What’s the role of the “Error” in your musical vision? For “error” I mean an incorrect procedure, an irregularity in the normal operation of a mechanism, a discontinuity on an otherwise uniform surface that can lead to new developments and unexpected surprises…
Error is interesting, and it is always there. Something happens – you play an unintended note, make an unintended sound or drop something, forget what you’re doing, hear a sound that wasn’t part of the plan. So there it is, sitting there – it is, in essence, a reality in that cannot be otherwise because there it is. So now that this is in the sound field, what do you do with it? That’s where it starts to get interesting, and that’s where your imagination and usually-hidden abilities start to kick in. And this is where the fun starts.
Let’s talk about marketing. How much do you think it’s important for a modern musician? I mean: how much is crucial to be good promoters of themselves and their works in music today?
I guess it’s important to be a good self promoter, but I’m probably the worst person to ask about that because I’ve never been good at it. I feel embarrassed promoting myself and when I do it, I feel like a phony. My advice for modern musicians would be learn your craft. Think deeply about why you want to play music and what you want to express. What is the one beautiful thing you want to offer to the world, to the universe of sound whose echoes will remain in the ether long after you die.
Please tell us five essential records, to have always with you .. the classic five discs for the desert island ...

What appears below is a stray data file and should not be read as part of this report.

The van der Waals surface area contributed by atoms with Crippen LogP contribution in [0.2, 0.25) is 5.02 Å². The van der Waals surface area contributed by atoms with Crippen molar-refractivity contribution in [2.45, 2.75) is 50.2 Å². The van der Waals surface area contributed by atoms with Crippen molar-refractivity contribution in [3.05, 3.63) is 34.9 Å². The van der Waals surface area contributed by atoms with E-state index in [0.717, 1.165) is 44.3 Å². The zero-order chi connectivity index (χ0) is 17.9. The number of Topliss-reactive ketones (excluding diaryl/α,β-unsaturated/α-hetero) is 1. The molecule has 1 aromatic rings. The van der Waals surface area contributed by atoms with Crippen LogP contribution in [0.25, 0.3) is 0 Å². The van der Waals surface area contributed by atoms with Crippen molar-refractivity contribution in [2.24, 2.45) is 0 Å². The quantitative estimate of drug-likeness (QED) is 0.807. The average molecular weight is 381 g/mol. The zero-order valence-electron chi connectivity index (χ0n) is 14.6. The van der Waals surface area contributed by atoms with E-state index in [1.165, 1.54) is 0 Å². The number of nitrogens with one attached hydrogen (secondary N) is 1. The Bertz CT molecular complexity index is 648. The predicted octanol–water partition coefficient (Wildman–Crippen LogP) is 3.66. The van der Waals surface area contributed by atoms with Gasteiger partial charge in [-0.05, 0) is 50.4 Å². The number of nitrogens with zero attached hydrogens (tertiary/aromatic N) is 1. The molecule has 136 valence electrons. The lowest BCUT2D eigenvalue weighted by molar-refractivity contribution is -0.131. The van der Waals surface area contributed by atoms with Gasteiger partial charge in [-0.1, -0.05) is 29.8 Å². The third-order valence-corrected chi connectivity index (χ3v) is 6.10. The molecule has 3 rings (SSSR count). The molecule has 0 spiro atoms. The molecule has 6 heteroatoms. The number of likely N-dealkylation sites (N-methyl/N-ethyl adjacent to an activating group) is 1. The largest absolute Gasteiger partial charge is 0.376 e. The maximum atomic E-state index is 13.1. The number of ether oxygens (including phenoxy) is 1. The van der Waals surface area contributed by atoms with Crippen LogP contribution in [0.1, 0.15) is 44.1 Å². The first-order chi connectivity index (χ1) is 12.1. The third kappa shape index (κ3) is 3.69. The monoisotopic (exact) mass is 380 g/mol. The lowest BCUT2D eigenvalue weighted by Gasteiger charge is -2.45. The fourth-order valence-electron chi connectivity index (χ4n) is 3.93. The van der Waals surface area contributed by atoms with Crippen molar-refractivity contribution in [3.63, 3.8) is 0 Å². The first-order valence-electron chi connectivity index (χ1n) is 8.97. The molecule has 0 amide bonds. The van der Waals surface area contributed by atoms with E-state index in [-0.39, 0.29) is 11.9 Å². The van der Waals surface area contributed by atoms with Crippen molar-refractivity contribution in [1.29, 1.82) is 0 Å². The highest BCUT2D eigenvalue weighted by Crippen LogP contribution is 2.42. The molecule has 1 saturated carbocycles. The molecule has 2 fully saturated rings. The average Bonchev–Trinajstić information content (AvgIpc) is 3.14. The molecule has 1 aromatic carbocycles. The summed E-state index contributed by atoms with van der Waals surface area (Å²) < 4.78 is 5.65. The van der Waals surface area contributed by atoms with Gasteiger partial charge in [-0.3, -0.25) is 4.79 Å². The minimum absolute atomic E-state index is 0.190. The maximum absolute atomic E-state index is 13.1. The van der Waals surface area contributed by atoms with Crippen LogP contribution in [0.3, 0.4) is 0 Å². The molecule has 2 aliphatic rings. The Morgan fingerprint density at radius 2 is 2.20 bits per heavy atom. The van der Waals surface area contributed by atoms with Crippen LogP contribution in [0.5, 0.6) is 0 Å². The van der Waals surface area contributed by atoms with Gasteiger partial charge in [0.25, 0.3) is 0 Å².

Hmmm. That list would probably change every day, but here (for this moment) goes:
John Coltrane “Ballads”
Olivier Messiaen: “Quartet for the End of Time”
Mercedes Sosa “30 Años”
Phillip Glass “Kundun”
Pharoah Sanders – “Journey to the One”
The Beach Boys “Pet Sounds”
Astor Piazzolla – “En Vivo” (live at the Regina Theater)
Dinah Washington – “This Bitter Earth”
Sorry, I cheated – that’s more than five.
What are your five favorite scores?
Olivier Messiaen “Et Exspecto Resurrectionem Mortuorum”.
Arvo Pärt – “Tabula Rasa”
Astor Piazzolla – Invierno Porteño
Richard Wagner – “Tristan & Isolde”
Donald Byrd – “Cristo Redentor”
With who would you like to play? What kind of music do you listen to usually?
Who would I like to play with? I don’t know; I think I like to let fate handle that and be surprised. The music I listen to is, like everyone perhaps, dependent on my mood and where I am. If I’m in the car, and sometimes when I play away from homeI’m in the car for long periods of time – at sunrise I might listen to Pharoah Sanders or Phillip Glass’s “Kundun”, Shostakovich. Later on I might listen to music that makes me happy – The Supremes, country music (Gale Garnett’s “We’ll Sing in the Sunshine”), Bruce Springsteen, Sarah Vaughan. Sometimes I’ll listen to classic rock or Latin music on the radio. At home I listen to everything – if I need to learn music, I listen to that over and over again.
Your next projects?
Continuing with the Mary Halvorson Octet with new songs and some gigs in NY.
A solo or duo record next year on the Relative Pitch label.
A possible duet album with Joe McPhee.
A duet with virtuoso guitarist Dom Minasi
A quartet record by the Nate Wooley Quartet (Nate Wooley, Mary Halvorson, Ryan Sawyer, and myself).
That and whatever whatever comes up on its own.